Michael Weinstein Equates US Army with Racists, Rapists

Normally, Michael Weinstein leans on World War II imagery when he attacks Christianity, saying American Christians are banding together to take over the US (under a new government led by James Dobson and Dick Cheney, apparently) to create “oceans and oceans of blood.”

Adding to his repertoire, Weinstein now appropriates terminology from the civil rights era.  In response to the US Army approving a planned atheist event on its grounds — but not on the terms Weinstein wanted — Weinstein had this to say:

This is taking North Carolina back to the Jim Crow laws of the 1950’s where white people were told they can drink water from the nicest, cleanest and shiniest water fountains, can enjoy the best seating in restaurants and can sit at the front of the bus, but black people were told they had to sit in the back of the bus, at restaurant tables by the kitchen and drink from old, rusty water fountains around the back.

Not to totally break from pattern, however, Weinstein continued to appropriate the terminology of rape to his cause:

The constitutional perversion that is happening at Fort Bragg is nothing short of spiritual rape being perpetrated by fundamentalist Christian religious predators.

So the US Army approving an atheist event at Fort Bragg is “spiritual rape?”  How does Weinstein know that the approving US Army official is even Christian?  He doesn’t.  He just assigns religions and followers as he sees fit, without regard to the truth.

Naturally, hosting the atheist event in an Army post’s theater (rather than the parade grounds) also aids the enemy:

This action enrages our Islamic allies, emboldens our Islamic enemies and deeply demoralizes the order and discipline within the ranks of the US Armed Services.

The ironic part of that ludicrous statement is that Islam actually views atheism even less favorably than it views Christianity.  Yet how many people are accusing the Army of “emboldening our Islamic enemies” by hosting an event for atheists?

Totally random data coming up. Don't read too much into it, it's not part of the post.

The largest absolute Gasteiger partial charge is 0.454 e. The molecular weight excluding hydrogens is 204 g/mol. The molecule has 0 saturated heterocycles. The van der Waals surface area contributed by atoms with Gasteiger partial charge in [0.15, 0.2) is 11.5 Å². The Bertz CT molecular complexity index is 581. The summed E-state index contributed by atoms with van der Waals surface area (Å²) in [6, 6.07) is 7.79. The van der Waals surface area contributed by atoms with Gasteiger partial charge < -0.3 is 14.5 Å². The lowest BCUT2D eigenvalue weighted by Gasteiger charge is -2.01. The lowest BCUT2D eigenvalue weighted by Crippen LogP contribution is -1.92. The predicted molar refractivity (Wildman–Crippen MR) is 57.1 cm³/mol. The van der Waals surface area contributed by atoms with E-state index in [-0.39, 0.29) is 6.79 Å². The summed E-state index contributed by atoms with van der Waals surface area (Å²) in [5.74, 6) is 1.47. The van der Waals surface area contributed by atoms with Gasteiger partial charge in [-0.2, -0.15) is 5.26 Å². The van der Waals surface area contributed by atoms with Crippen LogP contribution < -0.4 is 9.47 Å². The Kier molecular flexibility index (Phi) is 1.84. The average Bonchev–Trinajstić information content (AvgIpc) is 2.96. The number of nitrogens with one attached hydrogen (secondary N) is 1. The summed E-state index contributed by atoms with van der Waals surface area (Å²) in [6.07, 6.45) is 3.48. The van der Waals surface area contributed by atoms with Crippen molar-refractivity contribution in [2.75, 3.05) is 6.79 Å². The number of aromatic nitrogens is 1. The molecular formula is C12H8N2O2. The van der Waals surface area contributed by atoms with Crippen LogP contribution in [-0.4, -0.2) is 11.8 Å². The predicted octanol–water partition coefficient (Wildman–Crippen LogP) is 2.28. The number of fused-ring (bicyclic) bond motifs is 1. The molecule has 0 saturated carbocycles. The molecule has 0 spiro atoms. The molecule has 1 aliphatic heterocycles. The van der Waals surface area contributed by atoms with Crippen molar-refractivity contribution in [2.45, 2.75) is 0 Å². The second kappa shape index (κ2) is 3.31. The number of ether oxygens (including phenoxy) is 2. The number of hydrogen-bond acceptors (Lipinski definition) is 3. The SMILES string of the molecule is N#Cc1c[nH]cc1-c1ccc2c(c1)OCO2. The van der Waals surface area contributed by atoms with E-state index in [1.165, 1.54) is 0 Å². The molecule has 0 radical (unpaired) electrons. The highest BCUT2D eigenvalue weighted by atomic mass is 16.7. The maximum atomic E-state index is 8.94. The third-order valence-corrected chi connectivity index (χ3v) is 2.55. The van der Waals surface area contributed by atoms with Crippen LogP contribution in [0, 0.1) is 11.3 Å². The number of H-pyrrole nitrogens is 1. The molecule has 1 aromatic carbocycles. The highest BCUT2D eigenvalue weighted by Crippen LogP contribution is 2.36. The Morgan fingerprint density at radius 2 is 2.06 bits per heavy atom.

After all that, there are still naïve people who think Michael Weinstein is really just about “religious freedom.”

The truly sad part, however, is that there are atheists in the military — and some at Fort Bragg — who were looking forward to “Rock Beyond Belief,” even if it occurred in a theatre as opposed to the parade field.  While even they may not have completely liked the Army’s response to RBB, it is unlikely they wanted their superiors called “spiritual rapists” and “predators” in the national media.  Weinstein, of course, has no qualms stepping on American Soldiers to make his case.

Weinstein isn’t concerned about the troops or their freedoms.  His only concern is his ego, wrapped in his personal vendetta.


  • Hey JD, who are these atheists you refer to who are OK with RBB being moved to a small theater? Can you point us to where there are atheists saying this? I’ve seen nothing from any atheists (or freethinkers, agnostics, humanists, or theists who supported RBB) except utter disgust at what Fort Bragg did.

  • In reply to an earlier comment of yours:

    um, I am part of ‘the secular audience’…as part of the non-theist community RBB did us a disservice by denying us the opportunity to hear Dawkins speak locally.

    And you say your job is research?

  • One guy who claims to be a secularist posting on your own blog under a screen name that was obviously created specifically to post about this issue? Are you freakin’ kidding?

  • Pingback: God and Country » Rock Beyond Belief: The Truth Comes Out

  • Chris, you have to realize that Christians listen to secular music too. Why don’t you tell us who the bands were gonna be, and provide proof of it, so we can all see how popular they are?